This week Time has an amazing feature showing time lapse satellite images taken from space document land-use changes over 30 or 40 years at significant locations around the world. Watch a lake practically dry up in Asia. See the retreat of the Columbia Glacier in Alaska. View the sprawl of Las Vegas across the Nevada desert. And there's much, much more including an option to select a spot on Earth you especially care about. Cool stuff.
Only a few days after Google published satellite photographs of possibly secret nuclear facilities in Iran, new images of obviously manmade structures have been spotted in the Gobi desert in China. All of the structures are located in northwestern China, near the borders of Xinjiang and Gansu province. This is an area that China uses for its military, space and nuclear programs.
In this Google Map image, burnt-out vehicles can be see seen in what is speculated to be a military training facility. Northwest of that site can be seen an additional manmade facility. Another image reveals what appear to be large manmade bodies of water. This radial structure may be a targeting site.
A number of severe thunderstorms have swept through the SE US recently. Some storms generated tornadoes that were truly devastating. The news channels have many photos of the ground destruction. We can see the path of the storms in satellite images. Here is a link to one of those images.
A comparison of 250-meter resolution image from a NASA MODIS instrument at 0.65 µm and 0.87 µm visible channel images centered on Tuscaloosa, Alabama on 28 April 2011 showed signatures of a few of the larger and longer tornado damage paths from the historic tornado outbreak (SPC storm reports) that occurred on 27 April 2011. The yellow arrows point to some of the paths.
Here is a link to an animation between the two channels
Courtesy CIMSS UW-Madison
Courtesy United States Geological SurveyWhen I read this story the other day, I thought to myself: why didn't I think of that? Or maybe I did think of it, but as usual no one was listening when I pitched the idea for an action-packed spy movie about climate change. Or were they?
The Central Intelligence Agency does have a bunch of high-powered satellites and other "classified" instruments, so it's possible they've been using them to eavesdrop on my conversations with friends about possible sci-fi movie plots.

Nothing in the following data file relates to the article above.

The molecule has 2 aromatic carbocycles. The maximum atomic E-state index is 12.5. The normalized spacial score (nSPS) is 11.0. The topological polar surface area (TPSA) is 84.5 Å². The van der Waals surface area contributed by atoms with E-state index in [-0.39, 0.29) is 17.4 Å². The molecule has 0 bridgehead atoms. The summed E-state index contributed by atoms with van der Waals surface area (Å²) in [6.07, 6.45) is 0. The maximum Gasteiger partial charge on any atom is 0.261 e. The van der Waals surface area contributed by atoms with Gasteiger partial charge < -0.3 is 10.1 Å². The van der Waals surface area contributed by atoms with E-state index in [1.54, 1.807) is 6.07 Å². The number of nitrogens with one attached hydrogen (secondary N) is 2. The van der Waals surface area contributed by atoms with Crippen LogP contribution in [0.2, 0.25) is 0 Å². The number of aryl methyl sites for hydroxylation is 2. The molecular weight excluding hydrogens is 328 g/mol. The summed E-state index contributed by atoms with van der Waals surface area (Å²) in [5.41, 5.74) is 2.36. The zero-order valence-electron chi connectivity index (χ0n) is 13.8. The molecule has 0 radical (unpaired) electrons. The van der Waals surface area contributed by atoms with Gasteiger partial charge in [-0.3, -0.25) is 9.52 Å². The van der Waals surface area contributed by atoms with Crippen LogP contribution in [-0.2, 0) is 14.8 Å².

What's more likely: they figured out on their own that intelligence-gathering instruments could be really helpful to scientists, who can read detailed pictures of melting sea ice, growing desserts and other phenomena to better understand how climate is changing the planet.
The C.I.A. recently confirmed that it had revived this controversial data-sharing program known as Madea, which stands for Measurements of Earth Data for Environmental Analysis. If you decode that C.I.A. code name, it means that government spies are working with climate scientists to gather images and data about environmental change, as well as its impact on human populations.
Not everyone is convinced that climate change is a real threat to national security, and so some complainers are complaining that this collaboration between scientists and the C.I.A. is a misuse of resources, but what do they know?
Really? What do they know? So much of what happens over at C.I.A. headquarters is top-secret.
Maybe the whole thing doesn't sound that action packed, but I'm telling you, if you had the right actors playing the scientists, it could be a blockbuster. And if you have the right scientists analyzing the data, it might provide really valuable insights into global environmental change.
Courtesy NASAIt might not be a good day for emperor penguins. That daily activity that we all do – the elimination of our solid waste – is letting the cat out of the bag on the migration patterns of Antarctica's largest birds.
Researchers using NASA satellite photos to look at their bases in Antarctica found something odd with the photos: large red streaks in otherwise colorless sea ice areas. Causing the strange coloration is emperor penguin poop. It's a huge discovery among the penguin researching crowd as they've had a hard time locating the breeding grounds of these penguins.
Since the emperors spend several months on the ice during their winter breeding season, the poop accumulates so much that it can be seen from space. And it's no ordinary poop. It's high in salt and high in odor, making it very undesirable to be around for humans. One researcher said he's lost a dozen pair of boots to salt damage caused by the penguin poop.
From the vantage point of space, scientists have been able to pinpoint 38 emperor penguin breeding areas, including the appearance of 10 new breeding site and disappearance of six old sites from the previous land-based mapping effort. All in all, it's good news for the emperor penguin population, which was thought to be in crisis because of diminishing ice surfaces around the edges of Antarctica.
Still skeptical about this? Here's a video report that shows what we're talking about here.